Schilling also has been a sharp critic of Hillary Clinton, saying in 2016 that she “should be buried under a jail somewhere” for using a private email server while secretary of state, and he has been a major supporter of Trump. Referring to Clinton as “one of the most evil, despicable corrupt lying phonies ever to walk this earth,” he endorsed Trump’s presidential candidacy in May 2016, saying in a blog post, “I trust that at every crucial point, when a decision has to be made, he will make the decision that’s best for our nation, and not the best for votes.”

On Levin’s show, Schilling said, “Trump’s gonna win in 2020,” saying there was “no feasible way” he would not, “unless the Russians and Democrats get together again and try to rig another election.” Schilling added that when Trump’s re-election occurs, “the left will be “apoplectic, more so than they are now.”

When asked whether his exclusion from the Hall of Fame thus far was “political,” given his “tremendous record” in the sport, Schilling replied, “Part of it is. I mean, it’s not a guess, the people that have not voted for me specifically because of the things I’ve said or did, they’ve said it.”

Over a 20-year career, Schilling notched a 216-146 record, with a 3.46 ERA and 3,116 strikeouts to 711 walks. He was selected for six All-Star games, finished second in Cy Young Award voting three times and earned a reputation as a clutch performer in the postseason, particularly after his “bloody sock” outing for the Red Sox during their comeback triumph against the Yankees in the 2004 American League Championship Series.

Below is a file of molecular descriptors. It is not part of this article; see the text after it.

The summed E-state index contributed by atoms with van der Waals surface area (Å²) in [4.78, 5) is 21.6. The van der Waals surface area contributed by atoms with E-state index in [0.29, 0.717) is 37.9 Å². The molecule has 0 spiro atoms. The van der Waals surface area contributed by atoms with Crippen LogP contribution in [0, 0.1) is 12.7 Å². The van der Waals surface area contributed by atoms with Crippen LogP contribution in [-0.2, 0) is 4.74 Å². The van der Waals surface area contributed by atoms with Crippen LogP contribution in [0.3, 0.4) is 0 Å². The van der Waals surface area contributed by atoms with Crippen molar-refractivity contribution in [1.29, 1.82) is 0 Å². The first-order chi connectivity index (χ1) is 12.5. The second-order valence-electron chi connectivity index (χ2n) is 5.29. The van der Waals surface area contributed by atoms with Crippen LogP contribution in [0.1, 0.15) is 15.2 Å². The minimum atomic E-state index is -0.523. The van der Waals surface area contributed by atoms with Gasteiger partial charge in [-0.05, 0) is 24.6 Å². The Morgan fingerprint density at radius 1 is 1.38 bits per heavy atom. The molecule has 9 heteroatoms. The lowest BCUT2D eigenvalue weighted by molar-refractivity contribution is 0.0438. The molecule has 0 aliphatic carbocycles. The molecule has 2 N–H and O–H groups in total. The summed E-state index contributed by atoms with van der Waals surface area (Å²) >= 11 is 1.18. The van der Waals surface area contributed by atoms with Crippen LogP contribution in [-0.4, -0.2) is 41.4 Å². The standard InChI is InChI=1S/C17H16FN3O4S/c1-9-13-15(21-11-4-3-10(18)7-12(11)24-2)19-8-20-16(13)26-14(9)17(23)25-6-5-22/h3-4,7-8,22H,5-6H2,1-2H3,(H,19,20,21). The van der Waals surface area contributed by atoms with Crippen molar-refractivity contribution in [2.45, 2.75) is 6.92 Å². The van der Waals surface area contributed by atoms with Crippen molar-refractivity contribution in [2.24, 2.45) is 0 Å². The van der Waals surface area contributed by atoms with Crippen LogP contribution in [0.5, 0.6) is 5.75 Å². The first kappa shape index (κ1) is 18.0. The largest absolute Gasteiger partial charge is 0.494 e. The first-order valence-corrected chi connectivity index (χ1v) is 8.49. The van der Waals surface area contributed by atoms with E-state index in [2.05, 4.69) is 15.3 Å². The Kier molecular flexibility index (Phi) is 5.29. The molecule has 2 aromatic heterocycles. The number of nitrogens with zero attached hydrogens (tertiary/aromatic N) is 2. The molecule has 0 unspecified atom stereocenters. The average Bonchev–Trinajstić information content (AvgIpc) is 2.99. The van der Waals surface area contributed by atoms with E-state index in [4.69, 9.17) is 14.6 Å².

According to JAWS, a metric that aims to assess a baseball player’s Hall of Fame worthiness by using other advanced statistics to compare him with those at his position already enshrined, Schilling ranks 27th, putting him above dozens of pitchers currently in Cooperstown. However, he has been unable to come particularly close to the 75 percent approval he needs on annual balloting by the Baseball Writers’ Association of America, posting marks of 51.2 percent in 2018 and 45.0 in 2017, with this year’s tally yet to be announced.